Canadian wine needs to engage better with Canadian consumers
In one respect, Canadian wineries should be celebrating. From 2013 to 2014, Canadian wineries experienced a 4% growth in domestic sales, which isn’t bad considering that imported wines achieved only 2% growth during the same time period. However, that isn’t the whole story: Canadian wine has a long way to go to convert the domestic population to its cause.
Some context here: Canadian wine holds a meagre 28% share of its domestic wine market, which remains dominated by imports from Italy, the USA, France and Australia. For comparison, most mainstream producing countries dominate in their respective domestic markets; France (98%), Australia (83%), New Zealand (75%) and USA (75%). Even Switzerland, with a comparable level of domestic production to Canada and its close proximity to the largest wine producers in Europe, owns a higher percentage of its domestic wine market with 37%.
I’ve spent the past couple of months working on a new market segmentation of Canadian consumers, and we published the results last week. The report identified a new grouping of consumers in Canada that are younger, more motivated by wine’s story, and willing to spend more on wine. They are present in other markets, most notably the USA, where they are now some of the key consumers in on-premise and higher value wine categories.
On the surface, this change must be good news for the Canadian wine market. The problem is that these Millennial consumers are not really in tune with what’s on offer in their own back yard.
We recently asked Canadian wine drinkers about their experience with Canadian wine and the results may help to explain the low domestic market share currently held by the local industry. Supporting domestic producers is an important purchase driver, but identifying which are 100% Canadian isn’t always clear to consumers – especially this emerging younger group. Most were unable to identify the International Canadian Blends designation and had little understanding of what it meant. Once explained, however, ICBs were met with mixed emotions.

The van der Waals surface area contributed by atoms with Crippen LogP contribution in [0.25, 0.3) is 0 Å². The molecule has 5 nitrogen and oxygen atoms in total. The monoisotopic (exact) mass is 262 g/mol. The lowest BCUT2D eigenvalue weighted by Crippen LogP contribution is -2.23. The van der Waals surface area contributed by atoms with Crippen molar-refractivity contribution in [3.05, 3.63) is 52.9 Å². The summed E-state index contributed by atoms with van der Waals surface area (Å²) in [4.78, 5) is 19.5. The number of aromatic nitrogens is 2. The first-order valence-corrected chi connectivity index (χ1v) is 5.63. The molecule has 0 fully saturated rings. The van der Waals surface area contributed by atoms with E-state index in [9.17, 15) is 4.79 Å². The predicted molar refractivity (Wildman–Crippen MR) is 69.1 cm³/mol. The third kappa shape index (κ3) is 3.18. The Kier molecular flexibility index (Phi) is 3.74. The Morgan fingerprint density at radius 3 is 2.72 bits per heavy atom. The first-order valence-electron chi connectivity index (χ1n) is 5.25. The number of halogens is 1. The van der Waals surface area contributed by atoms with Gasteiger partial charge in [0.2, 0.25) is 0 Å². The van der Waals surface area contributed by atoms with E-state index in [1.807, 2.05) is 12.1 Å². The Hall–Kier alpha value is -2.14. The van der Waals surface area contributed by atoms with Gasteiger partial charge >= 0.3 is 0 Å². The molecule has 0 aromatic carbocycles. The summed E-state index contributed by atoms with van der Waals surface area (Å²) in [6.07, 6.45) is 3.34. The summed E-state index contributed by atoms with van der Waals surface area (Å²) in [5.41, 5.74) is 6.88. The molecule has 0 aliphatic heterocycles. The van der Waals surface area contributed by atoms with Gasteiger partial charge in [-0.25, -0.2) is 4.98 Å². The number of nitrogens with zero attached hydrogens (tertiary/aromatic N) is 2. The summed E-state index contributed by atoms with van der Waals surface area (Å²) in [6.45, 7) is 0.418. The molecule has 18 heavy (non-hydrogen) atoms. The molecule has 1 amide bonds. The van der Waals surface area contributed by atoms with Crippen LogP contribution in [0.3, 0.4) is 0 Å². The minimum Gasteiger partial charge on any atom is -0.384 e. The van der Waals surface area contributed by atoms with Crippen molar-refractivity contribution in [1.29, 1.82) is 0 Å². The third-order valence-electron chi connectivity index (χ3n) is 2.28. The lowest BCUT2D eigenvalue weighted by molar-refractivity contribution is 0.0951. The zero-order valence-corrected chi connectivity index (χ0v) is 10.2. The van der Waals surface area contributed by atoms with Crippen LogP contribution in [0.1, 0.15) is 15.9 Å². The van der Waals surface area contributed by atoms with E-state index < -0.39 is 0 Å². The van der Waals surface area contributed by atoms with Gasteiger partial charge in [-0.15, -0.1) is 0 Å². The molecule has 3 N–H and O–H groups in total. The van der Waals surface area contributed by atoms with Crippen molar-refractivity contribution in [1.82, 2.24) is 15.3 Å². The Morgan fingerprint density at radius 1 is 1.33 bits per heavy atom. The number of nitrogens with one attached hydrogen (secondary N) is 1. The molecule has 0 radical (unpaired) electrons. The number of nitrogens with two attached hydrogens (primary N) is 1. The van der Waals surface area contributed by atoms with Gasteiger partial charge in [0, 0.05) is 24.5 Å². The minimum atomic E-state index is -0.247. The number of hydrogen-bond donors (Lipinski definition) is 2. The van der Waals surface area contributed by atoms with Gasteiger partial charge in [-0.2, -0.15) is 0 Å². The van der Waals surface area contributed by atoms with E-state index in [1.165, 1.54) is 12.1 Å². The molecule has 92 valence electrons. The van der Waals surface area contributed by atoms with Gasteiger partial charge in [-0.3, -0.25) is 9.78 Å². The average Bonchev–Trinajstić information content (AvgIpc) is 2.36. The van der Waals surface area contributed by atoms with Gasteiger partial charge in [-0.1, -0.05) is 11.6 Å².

Some consumers were understanding of the necessity to source grapes from elsewhere:
Blending between international and Canadian wine doesn’t particularly concern me…I can understand if a Canadian winery wants to make a particular wine, it probably needs grapes from elsewhere. It’s not a positive or a negative; I understand that it’s just the nature of making wine in Ontario as we don’t have the climate to make all wines.
Others were sceptical of the controls and regulations behind the blends:
My preference would be to go all Canadian or from a different region entirely. Once you start mixing wines from Europe and US and all over I start thinking how are the different wines going to be, what kind of controls do they have over it?
The Vintners Quality Alliance (VQA) designation is more familiar to consumers, who appear to have a basic understanding that it is reserved for 100% Canadian wines of higher quality as indicated by this respondent:
I am not sure exactly what it stands for or what the definition is, but to me VQA means a type of Ontario wine that comes from a certain region. I believe there are certain requirements that the wine needs to meet to be classified as VQA. I think that they are the better quality Ontario wines.
Brand name is not always a tell-tale sign of local production either. Even with highly involved consumers, only the most prominent domestic brands are recognised as Canadian.
In general, there is a positive quality perception of domestic wine, but it can also be seen to offer less value for money when compared to wines from more established producing countries. As explained by one respondent:
I generally find that they’re more expensive, a Canadian bottle may be more expensive than an award winning French or Italian wine. If there’s a Canadian wine that has a good rating or recommendation and isn’t overly expensive I’ll try it. Unless I know they’ve got a very good recommendation, I won’t buy a Canadian wine.
Author: Mike Werner